The Observer Mag - Aug 2011
It’s not exactly white water rafting, but there’s gentler, more contemplative adventuring to be had pottering along on a narrowboat on Britain’s 3,000-mile-long system of waterways.
You’re on a voyage of
discovery – a journey to lost parts
of England through landscapes
unchanged for centuries. But should
you yearn for the comforts of
civilisation, there’s terrifi c traditional
pubs and restaurants along the way
Rent a boat for the weekend from the pretty Warwickshire village of Napton-on-the-Hill and experience that unique combination of frenetic hard labour and indolence which characterises canal travel.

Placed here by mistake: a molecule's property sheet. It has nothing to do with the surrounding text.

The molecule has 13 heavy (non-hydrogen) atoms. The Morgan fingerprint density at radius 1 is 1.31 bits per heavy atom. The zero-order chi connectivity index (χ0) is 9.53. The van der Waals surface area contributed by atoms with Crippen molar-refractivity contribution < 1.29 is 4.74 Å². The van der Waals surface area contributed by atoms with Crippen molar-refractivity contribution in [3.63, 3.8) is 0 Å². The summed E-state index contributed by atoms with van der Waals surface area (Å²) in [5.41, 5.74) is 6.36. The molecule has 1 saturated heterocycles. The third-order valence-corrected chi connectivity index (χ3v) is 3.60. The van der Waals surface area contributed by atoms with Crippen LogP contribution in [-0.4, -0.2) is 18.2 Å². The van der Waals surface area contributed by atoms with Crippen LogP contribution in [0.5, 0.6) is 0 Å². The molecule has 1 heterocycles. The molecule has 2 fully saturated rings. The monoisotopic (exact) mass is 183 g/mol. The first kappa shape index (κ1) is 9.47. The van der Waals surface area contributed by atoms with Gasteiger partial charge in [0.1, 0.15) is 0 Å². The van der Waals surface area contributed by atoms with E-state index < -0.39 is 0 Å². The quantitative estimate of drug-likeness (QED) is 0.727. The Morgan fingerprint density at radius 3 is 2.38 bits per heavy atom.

You start with a stiff ascent of the nine attractive locks to Priors Hardwick, the windmill at Napton your backdrop. Afterwards the going gets easier as you navigate the 12 twisting miles which is the summit of the Oxford Canal. It’s a winding, tortuous route through a hauntingly beautiful countryside characterised by glorious views on all sides.
Assuming you haven’t spent too long at the beginning of the cruise in The Folly in Napton (home-cooked pies and local faggots on the menu) or detoured at Priors Hardwick for Portuguese cooking at the 14thcentury Butchers Arms, then you’ll make Fenny Compton before nightfall.
There – what a surprise! – you’ll find
the Wharf Inn serving a full menu in
its landscaped garden. Unless you can